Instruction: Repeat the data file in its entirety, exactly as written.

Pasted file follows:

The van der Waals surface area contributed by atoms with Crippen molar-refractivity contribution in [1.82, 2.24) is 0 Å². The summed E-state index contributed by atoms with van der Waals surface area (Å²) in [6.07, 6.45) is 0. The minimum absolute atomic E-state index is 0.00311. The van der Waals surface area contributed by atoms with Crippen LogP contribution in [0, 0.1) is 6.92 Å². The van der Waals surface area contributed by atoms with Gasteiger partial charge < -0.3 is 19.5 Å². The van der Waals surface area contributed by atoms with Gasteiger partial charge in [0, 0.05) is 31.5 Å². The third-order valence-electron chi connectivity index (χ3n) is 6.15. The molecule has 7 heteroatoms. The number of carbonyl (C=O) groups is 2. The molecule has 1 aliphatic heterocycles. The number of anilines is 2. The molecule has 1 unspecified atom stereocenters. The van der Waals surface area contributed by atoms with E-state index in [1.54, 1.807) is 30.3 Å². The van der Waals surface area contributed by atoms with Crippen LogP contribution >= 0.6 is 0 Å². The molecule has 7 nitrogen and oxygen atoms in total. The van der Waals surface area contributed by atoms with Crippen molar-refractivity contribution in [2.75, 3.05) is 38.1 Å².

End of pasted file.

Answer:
The van der Waals surface area contributed by atoms with Crippen molar-refractivity contribution in [1.82, 2.24) is 0 Å². The summed E-state index contributed by atoms with van der Waals surface area (Å²) in [6.07, 6.45) is 0. The minimum absolute atomic E-state index is 0.00311. The van der Waals surface area contributed by atoms with Crippen LogP contribution in [0, 0.1) is 6.92 Å². The van der Waals surface area contributed by atoms with Gasteiger partial charge < -0.3 is 19.5 Å². The van der Waals surface area contributed by atoms with Gasteiger partial charge in [0, 0.05) is 31.5 Å². The third-order valence-electron chi connectivity index (χ3n) is 6.15. The molecule has 7 heteroatoms. The number of carbonyl (C=O) groups is 2. The molecule has 1 aliphatic heterocycles. The number of anilines is 2. The molecule has 1 unspecified atom stereocenters. The van der Waals surface area contributed by atoms with E-state index in [1.54, 1.807) is 30.3 Å². The van der Waals surface area contributed by atoms with Crippen LogP contribution >= 0.6 is 0 Å². The molecule has 7 nitrogen and oxygen atoms in total. The van der Waals surface area contributed by atoms with Crippen molar-refractivity contribution in [2.75, 3.05) is 38.1 Å².